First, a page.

The Mystery of the Clockwork Sparrow by Katherine Woodfine

One of the best things about being an author is that reading is part of my job. I have to read all the latest MG titles, and the classics and clever mysteries. Gotta keep up with the industry. It’s a tough job, but someone’s got to do it.

I bought Katherine Woodfine’s The Mystery of the Clockwork Sparrow while I was researching MG mysteries. I loved the title, but the cover! The cover is glorious (illustrated by Júlia Sardà). I had to have it.

Being busy editing and writing I didn’t get around to reading it right away. So, when I found out Ms Woodfine had given my publisher an amazing cover quote for Alice Jones: The Impossible Clue I bumped The Clockwork Sparrow to the top of my TBR list and dove in.*


ClockworkSparrow

You are cordially invited to attend the Grand Opening of Sinclair’s department store!

Enter a world of bonbons, hats, perfumes and MYSTERIES around every corner. WONDER at the daring theft of the priceless CLOCKWORK SPARROW! TREMBLE as the most DASTARDLY criminals in London enact their wicked plans! GASP as our bold heroines, Miss Sophie Taylor and Miss Lilian Rose, CRACK CODES, DEVOUR ICED BUNS and vow to bring the villains to justice…


The Clockwork Sparrow is a delicious chocolate box of a book. Not a plain bar or a bag of mixed pieces, but a glorious assortment box with gold foil and velvet lining and one of those little menus that describe each beautifully decorated chocolate in mouth-watering detail.

Set in the late 1800s around the opening of the impossibly grand department store, Sinclair’s, The Clockwork Sparrow follows the story of Sophie the hat girl and her friends as they try to discover the secret behind who stole Mr Sinclair’s priceless Clockwork Sparrow from the opening night display.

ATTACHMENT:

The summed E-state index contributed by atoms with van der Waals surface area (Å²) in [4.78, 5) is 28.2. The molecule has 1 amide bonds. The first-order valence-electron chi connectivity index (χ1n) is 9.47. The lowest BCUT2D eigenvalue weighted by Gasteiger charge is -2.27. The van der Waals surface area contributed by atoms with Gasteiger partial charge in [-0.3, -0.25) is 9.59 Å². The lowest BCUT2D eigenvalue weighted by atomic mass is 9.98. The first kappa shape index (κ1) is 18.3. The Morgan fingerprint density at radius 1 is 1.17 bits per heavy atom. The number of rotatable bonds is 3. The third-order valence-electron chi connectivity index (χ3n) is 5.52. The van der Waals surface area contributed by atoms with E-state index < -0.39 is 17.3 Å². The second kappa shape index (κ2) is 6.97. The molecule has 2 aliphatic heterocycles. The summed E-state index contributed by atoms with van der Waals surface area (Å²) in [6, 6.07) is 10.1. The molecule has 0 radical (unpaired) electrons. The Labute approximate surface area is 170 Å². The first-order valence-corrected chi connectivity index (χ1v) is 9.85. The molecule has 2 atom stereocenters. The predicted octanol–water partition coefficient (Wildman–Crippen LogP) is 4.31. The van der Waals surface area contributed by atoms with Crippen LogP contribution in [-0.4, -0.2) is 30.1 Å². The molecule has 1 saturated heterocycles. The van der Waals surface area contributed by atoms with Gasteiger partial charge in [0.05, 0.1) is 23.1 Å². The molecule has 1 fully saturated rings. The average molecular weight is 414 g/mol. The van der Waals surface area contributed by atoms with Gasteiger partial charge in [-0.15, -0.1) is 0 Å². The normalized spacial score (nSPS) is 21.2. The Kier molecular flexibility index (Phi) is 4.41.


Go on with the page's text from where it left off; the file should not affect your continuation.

It’s written in third person and switches between the main characters’ points of view. Usually I’m not a fan of this style, but Woodfine has really used it to her advantage, each character is well-rounded and interesting AND lets us see a different side of Sinclair’s. I loved being shown the stables and storage rooms as much as the lavish shop floors.

I read the book in two sittings, and looked up to tell my husband several times that I wished I had written it. That’s the problem with reading as a writer. So much book envy. But, I guess I wouldn’t have gotten such pure enjoyment if I’d had to write it myself. And now I get to look forward to reading the sequel, The Mystery of the Jewelled Moth, to come out in 2016, without doing any work at all!


*Since Ms Woodfine gave me a cover quote, I can’t say this review is 100% impartial. But I did buy this book before the quote and, as always, if I hadn’t enjoyed it I wouldn’t have reviewed it.

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Only one month until Alice Jones: The Impossible Clue

Happy 2016!

My latest book, Alice Jones: The Impossible Clue is coming out next month! It’s the first in a series of detective stories featuring Alice Jones, a street-savy kid with a mathematical mind. Here are five of my favorite detectives, all of whom have helped inspire Alice.

  1. Nancy Drew-The original girl detective. Nancy Drew books started my life-long love of mysteries and reading in general. I loved Nancy, she was smart and resourceful and, though she had a lawyer for a dad, always solved her cases on her own.
  2. Hercule Poirot-Agatha Christie’s first detective. As a child, I think Poirot appealed to me because he wasn’t strong or daring or even particularly brave. He was clever, and he used his ‘little grey cells’ to get the better of the bad guys.
  3. Encyclopedia Brown-Another brain-based sleuth, Encyclopedia Brown books gave me my first taste of being the detective myself. Each short story had its solution at the end of the book. I think I got one right, once. I loved Sally (Encyclopedia’s partner, the strongest girl in the 5th grade) and Bugs Meany, their nemesis.
  4. Lord Peter Wimsey-The gentleman detective, Wimsey often used people’s assumptions that he was an aristocratic fool to his advantage. Alice uses the fact that she’s only 12 in a similar way.
  5. Philip Marlowe-A private eye rather than a detective, trying to do the right thing in a wrong world. I loved his bruised morality and how he tried to do the right thing, even when the choice was murky and hard.

Alice Jones: The Impossible Clue will be released 4 February, but you can read the first chapter or pre-order (UK/US) a copy now.